Until the day I set up a Yuricon party at Meow Mix last year, I had never set foot into a lesbian bar in my life – I’ve only ever been in bars about half a dozen times total. We’d been trying to avoid the Nichoume bar thing, but since it was inevitable, we went along for the ride. Apparently, neither Emi or Takami had been to this place for a while, and were having a hard time finding it. *Luckily* I happened to have the new copy of Anise, which has a map for all the bars! How convenient! Takami and Emi consulted the map, then headed in opposite directions. Pattie and I were hysterical and I was once again reminded of how Japanese humor does not include irony. Sarcasm, yes, cynicism, yes, just not irony.

At last we found the right building and ended up at Mars Bar. It was small and ratty in a well-used and relaxing way, like most bars that are low key. One of the bartenders was dressed in an Indian sari, the other in a cheongsam, and both wore bindi between their eyes. The one in the sari came over and introduced herself as Asako and asked our names. When she called me Erica-chan, they all laughed at me. (It’s a running gag at Yuricon about the appropriate honorific for me. I insist that, as I’m America, unless you’re Japanese, “Erica” is the most appropriate. If you’re Japanese, then “Erica-san” is fine. I am not to be called (especially by 20-somethings from this continent) Erica-chan, or any horrific contraction of my name. And, as I’m not the Crown Princess, “Erica-sama” seems overblown and ridiculous. So of course, that’s what everyone calls me. Or worse, Emi suggested “Erica-hime-sama” which is absolutely cringe-making. Now I just smile blandly and fantasize about creatively murdering people who use honorifics inappropriately. Hence the laughter at my expense.) We talked for a while about Yuricon, America, how New York seems scary to people, 9/11 and how Pattie and I have been together for almost 20 years. Takami said that American butches are nicer than Japanese ones. I was surprised at this, but she insisted that they are more considerate. I said, well of course…Pattie is the Queen and I live to serve. You think I’m kidding….

Asako asked if we knew Anise and so, once again, the magazine was really useful. I pulled out the new issue and pointed out that we had a mangaka in our midst. So, we made Emi sign all her work and Takami sign the article she wrote and then, when we pointed out the ad for Yuricon, she made us sign next to the pictures of us on the ad. (Hahah, Kun, you didn’t get to do that!) Asako called Emi “sensei” and the noise Takami made was *definitely* universal. I howled with laughter. We told them of our Yuri Monogatari and Rica ‘tte Kanji publications and Asako asked for some copies for the bar. Of course I will send her some. And we sat and seriously considered selling them at Comiket. How cool would that be? Pattie asked if there were any famous Japanese lesbians (good question, Pattie!) and that prompted a good conversation about lesbian music and singers and writers. It turns out that there is an actual Takarazuka lesbian couple (which seems obvious, given the whole gender role/cross-dressing thing, but it is actively and vigorously regulated against. Even relations between Takarazuka actresses and outside people are strictly controlled. So an actual known couple within Takarazuka is pretty amazingly scandalous and fun.)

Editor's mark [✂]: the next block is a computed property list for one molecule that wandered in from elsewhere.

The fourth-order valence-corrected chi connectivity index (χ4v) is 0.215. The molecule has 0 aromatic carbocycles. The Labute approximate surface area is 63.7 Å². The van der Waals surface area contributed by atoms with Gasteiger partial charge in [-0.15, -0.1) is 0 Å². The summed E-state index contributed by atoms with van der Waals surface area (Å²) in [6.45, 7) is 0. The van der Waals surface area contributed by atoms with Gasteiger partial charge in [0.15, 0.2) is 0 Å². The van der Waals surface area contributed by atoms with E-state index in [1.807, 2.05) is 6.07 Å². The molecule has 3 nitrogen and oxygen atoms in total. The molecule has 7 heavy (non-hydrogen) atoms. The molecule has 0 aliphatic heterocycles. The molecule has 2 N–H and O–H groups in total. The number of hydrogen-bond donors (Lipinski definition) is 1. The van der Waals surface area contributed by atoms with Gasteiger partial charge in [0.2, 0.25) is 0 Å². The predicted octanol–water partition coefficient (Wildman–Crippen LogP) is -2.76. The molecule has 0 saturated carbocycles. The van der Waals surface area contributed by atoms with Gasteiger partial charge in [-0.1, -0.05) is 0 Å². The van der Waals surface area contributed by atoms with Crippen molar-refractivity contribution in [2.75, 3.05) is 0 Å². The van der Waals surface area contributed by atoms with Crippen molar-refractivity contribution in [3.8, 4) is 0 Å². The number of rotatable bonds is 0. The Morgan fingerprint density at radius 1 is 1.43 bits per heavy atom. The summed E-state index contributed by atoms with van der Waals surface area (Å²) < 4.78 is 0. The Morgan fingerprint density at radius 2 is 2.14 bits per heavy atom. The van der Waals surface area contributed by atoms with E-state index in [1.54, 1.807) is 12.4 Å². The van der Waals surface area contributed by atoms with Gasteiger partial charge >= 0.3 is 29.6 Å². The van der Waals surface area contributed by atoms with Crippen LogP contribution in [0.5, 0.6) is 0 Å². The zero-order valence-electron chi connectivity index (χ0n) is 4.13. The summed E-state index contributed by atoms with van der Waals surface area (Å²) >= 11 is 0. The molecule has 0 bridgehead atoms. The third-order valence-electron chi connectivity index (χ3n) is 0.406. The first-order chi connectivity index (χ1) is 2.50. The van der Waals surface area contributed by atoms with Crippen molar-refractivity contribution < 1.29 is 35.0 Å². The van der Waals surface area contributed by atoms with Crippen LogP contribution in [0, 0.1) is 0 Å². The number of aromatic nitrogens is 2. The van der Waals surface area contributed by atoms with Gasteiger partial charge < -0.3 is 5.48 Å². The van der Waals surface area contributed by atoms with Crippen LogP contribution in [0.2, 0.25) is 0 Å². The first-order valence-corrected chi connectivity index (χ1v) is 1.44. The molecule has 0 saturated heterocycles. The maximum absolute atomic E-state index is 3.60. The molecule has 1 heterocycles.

Anyway, about 12:30, we wrapped it up, which was good, because party girl that I am, I was beat and the stools were really uncomfortable. :-) So we got to the train station, took an extended leave of Takami and Emi and made the last train back to Ikebukuro. I tried to be mindful of everything, since this was the last time I’d see it all for a while. Bye, Shinjuku! Bye, Shin-Okubo! Bye, Takadanobaba! Bye Meijiro! All these stations were like exits off 287 for me – familar names that meant I was getting close to home.

And we crashed. Pattie was asleep almost instantly and I sat around thinking of things had forgotten to put in my journal, like:

I love random mis/usage of language, like “Comme ca’ism.” Especially on clothes, where it is essentially meaningless. It doesn’t even have to be English – I just like words. English is popular in Japan, it gives advertising a trendy feel and is often used in ads targeting young people. One wonderful ad was almost exactly right – “Smile is the best makeup.” It was for a dentist’s office. We did see a t-shirt being worn by a guy on TV that said “motherf***er” (without the asterisks) and that cracked us up, and we amused by the “Flesh Juice” sign at a fast food place. But, the winner and still champeen was on a bag that a young woman was carrying on the street by K-books in Ikebukuro. It read, “Nippon Budokan 2003 Happy Motherf***ing New Year.” (Again, without the asterisks.) I wanted that bag so much. I also wanted a jacket I saw in Harajuku that was a baby blue varsity-style jacket that read “Jersey Central Line” with a picture of the Statue of Liberty. If I was three sizes smaller and had too much money, I *so* would have gotten that jacket.

And that about wraps it up. My final thoughts you already know. And I’ve had several haircuts since. I still need new glasses. And I still feel that Tokyo is not impenetrable, or the Japanese inscrutable or anything like that. I loved Tokyo and can’t wait to go back, and hope one day to be less of a ligusitic moron, so I can make myself understood there. I do strongly recommend that if you go you do *not* stay in Roppongi, unless there’s a very compelling reason to. Otherwise, Ikebukuro is a great place to stay. The hotel we stayed at was really reasonably priced, and very nice, with a great staff, who never once made us feel uncomfortbale, tedious or barbaric. It had a view of Fuji-san, a train station across the street, losts of combi and restaurants to choose from and tons of anime/manga stores and game centers within walking distance. How can you beat that?

On the way to the airport, we both decided that if anyone wanted to fund my stay there, I’d have gladly extended my vacation. I’ve been on four continents and in  dozens of major cities and other than NYC, I like Tokyo best. It’s true that you’ll always be foreign there, but who cares? You are! And unlike most warm weather countries where you’re treated like crap until you’re family (which, admittedly is pretty quickly if you make a point of being human and not just a tourist) in Japan, you’ll never be “in” but they treat guests well. If I’m in a country for ten days or two weeks, I’d much rather be treated well.

Oh, one last note about our trip home: travel karma kicked in once again and we ended up at the wrong terminal…isn’t that typical?!

And there you have it folks – my trip to Japan. I hope you had some fun reading about it, but trust me I had more fun doing it. Check back for my future reports about being a vendor at Comiket. :-)

Next time, back to reports on yuri, shoujoai, and events of interest.